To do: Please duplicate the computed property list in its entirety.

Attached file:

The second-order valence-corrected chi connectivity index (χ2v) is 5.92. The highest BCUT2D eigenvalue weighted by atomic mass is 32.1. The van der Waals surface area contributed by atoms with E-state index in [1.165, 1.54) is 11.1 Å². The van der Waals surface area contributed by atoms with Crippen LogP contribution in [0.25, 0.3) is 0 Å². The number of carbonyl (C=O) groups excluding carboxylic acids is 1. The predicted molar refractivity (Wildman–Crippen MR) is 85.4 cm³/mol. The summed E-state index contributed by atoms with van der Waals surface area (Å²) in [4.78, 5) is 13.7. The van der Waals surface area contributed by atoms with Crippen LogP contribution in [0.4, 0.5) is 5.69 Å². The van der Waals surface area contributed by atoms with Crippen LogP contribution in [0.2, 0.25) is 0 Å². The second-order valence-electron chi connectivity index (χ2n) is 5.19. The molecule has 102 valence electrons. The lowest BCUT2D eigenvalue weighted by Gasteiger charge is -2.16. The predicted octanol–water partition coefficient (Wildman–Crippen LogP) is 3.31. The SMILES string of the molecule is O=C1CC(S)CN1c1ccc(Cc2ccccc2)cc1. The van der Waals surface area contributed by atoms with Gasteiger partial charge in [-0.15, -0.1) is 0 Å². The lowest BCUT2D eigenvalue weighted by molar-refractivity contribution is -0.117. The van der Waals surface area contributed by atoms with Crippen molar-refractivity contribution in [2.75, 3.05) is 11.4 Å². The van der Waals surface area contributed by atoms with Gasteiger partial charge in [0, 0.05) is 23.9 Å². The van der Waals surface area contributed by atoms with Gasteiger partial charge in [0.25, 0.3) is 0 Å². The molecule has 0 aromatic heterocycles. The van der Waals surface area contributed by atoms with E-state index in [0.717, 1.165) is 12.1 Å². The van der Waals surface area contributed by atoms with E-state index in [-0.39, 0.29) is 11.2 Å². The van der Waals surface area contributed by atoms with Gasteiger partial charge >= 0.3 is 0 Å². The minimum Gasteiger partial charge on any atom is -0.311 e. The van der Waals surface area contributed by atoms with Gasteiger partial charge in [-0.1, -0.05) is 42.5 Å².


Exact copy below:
The second-order valence-corrected chi connectivity index (χ2v) is 5.92. The highest BCUT2D eigenvalue weighted by atomic mass is 32.1. The van der Waals surface area contributed by atoms with E-state index in [1.165, 1.54) is 11.1 Å². The van der Waals surface area contributed by atoms with Crippen LogP contribution in [0.25, 0.3) is 0 Å². The number of carbonyl (C=O) groups excluding carboxylic acids is 1. The predicted molar refractivity (Wildman–Crippen MR) is 85.4 cm³/mol. The summed E-state index contributed by atoms with van der Waals surface area (Å²) in [4.78, 5) is 13.7. The van der Waals surface area contributed by atoms with Crippen LogP contribution in [0.4, 0.5) is 5.69 Å². The van der Waals surface area contributed by atoms with Crippen LogP contribution in [0.2, 0.25) is 0 Å². The second-order valence-electron chi connectivity index (χ2n) is 5.19. The molecule has 102 valence electrons. The lowest BCUT2D eigenvalue weighted by Gasteiger charge is -2.16. The predicted octanol–water partition coefficient (Wildman–Crippen LogP) is 3.31. The SMILES string of the molecule is O=C1CC(S)CN1c1ccc(Cc2ccccc2)cc1. The van der Waals surface area contributed by atoms with Gasteiger partial charge in [-0.15, -0.1) is 0 Å². The lowest BCUT2D eigenvalue weighted by molar-refractivity contribution is -0.117. The van der Waals surface area contributed by atoms with Crippen molar-refractivity contribution in [2.75, 3.05) is 11.4 Å². The van der Waals surface area contributed by atoms with Gasteiger partial charge in [0, 0.05) is 23.9 Å². The van der Waals surface area contributed by atoms with Gasteiger partial charge in [0.25, 0.3) is 0 Å². The molecule has 0 aromatic heterocycles. The van der Waals surface area contributed by atoms with E-state index in [0.717, 1.165) is 12.1 Å². The van der Waals surface area contributed by atoms with E-state index in [-0.39, 0.29) is 11.2 Å². The van der Waals surface area contributed by atoms with Gasteiger partial charge >= 0.3 is 0 Å². The minimum Gasteiger partial charge on any atom is -0.311 e. The van der Waals surface area contributed by atoms with Gasteiger partial charge in [-0.1, -0.05) is 42.5 Å².